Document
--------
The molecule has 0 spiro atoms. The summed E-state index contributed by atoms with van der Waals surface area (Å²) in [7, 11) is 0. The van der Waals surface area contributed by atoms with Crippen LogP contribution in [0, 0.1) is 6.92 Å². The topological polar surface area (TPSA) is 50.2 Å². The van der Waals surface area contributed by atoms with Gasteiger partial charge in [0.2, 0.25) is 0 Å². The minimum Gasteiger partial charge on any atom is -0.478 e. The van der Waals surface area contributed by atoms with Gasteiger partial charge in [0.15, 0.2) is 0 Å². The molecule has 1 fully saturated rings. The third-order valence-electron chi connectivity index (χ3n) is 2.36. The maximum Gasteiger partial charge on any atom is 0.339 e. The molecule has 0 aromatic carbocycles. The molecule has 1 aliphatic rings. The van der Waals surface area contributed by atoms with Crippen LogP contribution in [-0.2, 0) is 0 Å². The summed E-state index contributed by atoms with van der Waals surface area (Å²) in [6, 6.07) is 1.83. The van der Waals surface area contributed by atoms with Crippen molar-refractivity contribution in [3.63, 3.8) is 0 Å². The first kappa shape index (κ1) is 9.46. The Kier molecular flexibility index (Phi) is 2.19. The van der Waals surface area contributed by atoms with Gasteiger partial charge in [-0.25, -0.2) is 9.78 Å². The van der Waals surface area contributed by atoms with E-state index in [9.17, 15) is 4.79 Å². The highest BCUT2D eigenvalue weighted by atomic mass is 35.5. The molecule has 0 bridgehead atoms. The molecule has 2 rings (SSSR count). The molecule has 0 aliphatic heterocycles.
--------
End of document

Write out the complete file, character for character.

The molecule has 0 spiro atoms. The summed E-state index contributed by atoms with van der Waals surface area (Å²) in [7, 11) is 0. The van der Waals surface area contributed by atoms with Crippen LogP contribution in [0, 0.1) is 6.92 Å². The topological polar surface area (TPSA) is 50.2 Å². The van der Waals surface area contributed by atoms with Gasteiger partial charge in [0.2, 0.25) is 0 Å². The minimum Gasteiger partial charge on any atom is -0.478 e. The van der Waals surface area contributed by atoms with Gasteiger partial charge in [0.15, 0.2) is 0 Å². The molecule has 1 fully saturated rings. The third-order valence-electron chi connectivity index (χ3n) is 2.36. The maximum Gasteiger partial charge on any atom is 0.339 e. The molecule has 0 aromatic carbocycles. The molecule has 1 aliphatic rings. The van der Waals surface area contributed by atoms with Crippen LogP contribution in [-0.2, 0) is 0 Å². The summed E-state index contributed by atoms with van der Waals surface area (Å²) in [6, 6.07) is 1.83. The van der Waals surface area contributed by atoms with Crippen molar-refractivity contribution in [3.63, 3.8) is 0 Å². The first kappa shape index (κ1) is 9.46. The Kier molecular flexibility index (Phi) is 2.19. The van der Waals surface area contributed by atoms with Gasteiger partial charge in [-0.25, -0.2) is 9.78 Å². The van der Waals surface area contributed by atoms with E-state index in [9.17, 15) is 4.79 Å². The highest BCUT2D eigenvalue weighted by atomic mass is 35.5. The molecule has 0 bridgehead atoms. The molecule has 2 rings (SSSR count). The molecule has 0 aliphatic heterocycles.